It doesn’t take long, once you get behind the wheel, to forget the frustrations of being a pedestrian. Even though you spend half your life on foot. As humans, we all have a natural inclination to believe that our needs come first, and in the early days of driving, we’re so focussed on what we’re doing that simple acts of kindness – like letting pedestrians cross the road – often go out the window. But good manners aside, there are times when pedestrians have the right of way, and you are legally obliged to respect them.

So, let’s have a look at a couple of the most commonly misunderstood occasions where pedestrians should always come first.

Five Times Pedestrians Always Have the Right of Way

When there is no pavement or the pavement is closed

Now, this one should be obvious. But if you’re driving along a country road and there are no pavements, or in a town where the pavement is closed, pedestrians should always be given right of way on the road. Drive sensibly. Give the pedestrians enough space to walk comfortably and without fear. Just don’t forget to be aware of oncoming traffic too.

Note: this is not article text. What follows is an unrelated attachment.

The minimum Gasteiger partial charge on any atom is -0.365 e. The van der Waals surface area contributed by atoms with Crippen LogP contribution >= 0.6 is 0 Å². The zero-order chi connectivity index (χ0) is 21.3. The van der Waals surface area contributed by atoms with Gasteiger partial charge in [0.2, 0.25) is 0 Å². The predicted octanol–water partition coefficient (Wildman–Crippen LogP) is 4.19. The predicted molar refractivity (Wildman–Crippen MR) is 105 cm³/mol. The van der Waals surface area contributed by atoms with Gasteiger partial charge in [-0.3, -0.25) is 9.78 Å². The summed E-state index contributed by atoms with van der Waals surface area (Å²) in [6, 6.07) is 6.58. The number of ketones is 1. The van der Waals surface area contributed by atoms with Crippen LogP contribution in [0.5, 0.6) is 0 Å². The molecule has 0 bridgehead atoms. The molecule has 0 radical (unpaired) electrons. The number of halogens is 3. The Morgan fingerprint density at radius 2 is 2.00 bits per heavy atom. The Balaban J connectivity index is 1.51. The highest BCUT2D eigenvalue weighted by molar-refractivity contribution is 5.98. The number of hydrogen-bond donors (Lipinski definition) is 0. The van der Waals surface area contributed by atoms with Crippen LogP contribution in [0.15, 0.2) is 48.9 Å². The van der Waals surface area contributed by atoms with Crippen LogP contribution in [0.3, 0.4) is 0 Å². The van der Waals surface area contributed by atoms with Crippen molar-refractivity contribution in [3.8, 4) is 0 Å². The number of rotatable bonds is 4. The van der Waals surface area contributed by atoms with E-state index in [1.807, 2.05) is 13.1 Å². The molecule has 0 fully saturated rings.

At zebra crossings

Whether a person is already walking on a zebra crossing, or waiting on the pavement to cross, you need to slow down and prepare to stop. Although, if you’re working to the letter of the law, you only need to stop once the pedestrian is actually on the crossing. It’s simply good manners and common sense to slow upon approach if you see someone waiting.

When you need to cross a pavement

This is kind of a no-brainer. And there are very few occasions when driving that you will find yourself needing to cross a pavement. But when you do – such as exiting a driveway – you must always give way to pedestrians.

When turning into a junction

If someone is crossing the road that you’ve just turned into, it is your responsibility to slow down and let them continue. They began crossing before you turned into the junction, so it is their right of way.

Amber traffic lights

Although pedestrians are only meant to cross roads when traffic lights are on green, if they are still on the road when the light turns amber, you need to let them continue without signs of frustration.

Of course, while these are some of the times when you must give way to pedestrians, it’s important to remember to show courtesy at all times. After all, pedestrians are hugely vulnerable when compared to other road users. And we’re all pedestrians at some point. So, if you’re unsure, just think about how you’d like to be treated. And you can always check out the Highway Code, or ask your driving instructor for clarification.

Are you ready to learn to drive? Book your lessons with DGN Driving today.